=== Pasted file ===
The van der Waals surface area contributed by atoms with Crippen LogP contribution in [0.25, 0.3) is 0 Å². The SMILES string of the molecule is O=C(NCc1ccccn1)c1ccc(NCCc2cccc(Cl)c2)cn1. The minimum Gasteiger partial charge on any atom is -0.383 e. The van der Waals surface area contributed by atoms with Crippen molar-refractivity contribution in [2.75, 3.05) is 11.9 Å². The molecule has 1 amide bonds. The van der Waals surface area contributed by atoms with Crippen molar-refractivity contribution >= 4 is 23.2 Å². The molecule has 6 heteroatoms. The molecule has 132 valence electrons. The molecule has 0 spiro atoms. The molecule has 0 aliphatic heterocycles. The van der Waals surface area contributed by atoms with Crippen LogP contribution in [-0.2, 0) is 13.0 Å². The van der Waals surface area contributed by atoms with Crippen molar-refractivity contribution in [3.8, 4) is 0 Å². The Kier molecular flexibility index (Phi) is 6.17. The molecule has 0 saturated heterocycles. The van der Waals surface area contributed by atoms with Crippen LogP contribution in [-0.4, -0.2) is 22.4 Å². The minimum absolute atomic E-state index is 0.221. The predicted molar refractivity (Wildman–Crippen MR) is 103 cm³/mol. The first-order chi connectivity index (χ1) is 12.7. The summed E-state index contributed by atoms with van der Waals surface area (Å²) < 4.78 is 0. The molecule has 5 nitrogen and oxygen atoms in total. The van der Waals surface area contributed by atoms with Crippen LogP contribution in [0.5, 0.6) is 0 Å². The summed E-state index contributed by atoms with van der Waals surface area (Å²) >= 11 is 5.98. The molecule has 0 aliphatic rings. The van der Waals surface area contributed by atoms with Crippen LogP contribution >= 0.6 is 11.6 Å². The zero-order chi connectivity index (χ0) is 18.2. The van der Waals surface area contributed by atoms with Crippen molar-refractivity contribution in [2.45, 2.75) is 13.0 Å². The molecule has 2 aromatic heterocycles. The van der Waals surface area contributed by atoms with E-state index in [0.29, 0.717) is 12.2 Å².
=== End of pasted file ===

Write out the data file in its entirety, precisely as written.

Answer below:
The van der Waals surface area contributed by atoms with Crippen LogP contribution in [0.25, 0.3) is 0 Å². The SMILES string of the molecule is O=C(NCc1ccccn1)c1ccc(NCCc2cccc(Cl)c2)cn1. The minimum Gasteiger partial charge on any atom is -0.383 e. The van der Waals surface area contributed by atoms with Crippen molar-refractivity contribution in [2.75, 3.05) is 11.9 Å². The molecule has 1 amide bonds. The van der Waals surface area contributed by atoms with Crippen molar-refractivity contribution >= 4 is 23.2 Å². The molecule has 6 heteroatoms. The molecule has 132 valence electrons. The molecule has 0 spiro atoms. The molecule has 0 aliphatic heterocycles. The van der Waals surface area contributed by atoms with Crippen LogP contribution in [-0.2, 0) is 13.0 Å². The van der Waals surface area contributed by atoms with Crippen molar-refractivity contribution in [3.8, 4) is 0 Å². The Kier molecular flexibility index (Phi) is 6.17. The molecule has 0 saturated heterocycles. The van der Waals surface area contributed by atoms with Crippen LogP contribution in [-0.4, -0.2) is 22.4 Å². The minimum absolute atomic E-state index is 0.221. The predicted molar refractivity (Wildman–Crippen MR) is 103 cm³/mol. The first-order chi connectivity index (χ1) is 12.7. The summed E-state index contributed by atoms with van der Waals surface area (Å²) < 4.78 is 0. The molecule has 5 nitrogen and oxygen atoms in total. The van der Waals surface area contributed by atoms with Crippen LogP contribution in [0.5, 0.6) is 0 Å². The summed E-state index contributed by atoms with van der Waals surface area (Å²) >= 11 is 5.98. The molecule has 0 aliphatic rings. The van der Waals surface area contributed by atoms with Crippen LogP contribution >= 0.6 is 11.6 Å². The zero-order chi connectivity index (χ0) is 18.2. The van der Waals surface area contributed by atoms with Crippen molar-refractivity contribution in [2.45, 2.75) is 13.0 Å². The molecule has 2 aromatic heterocycles. The van der Waals surface area contributed by atoms with E-state index in [0.29, 0.717) is 12.2 Å².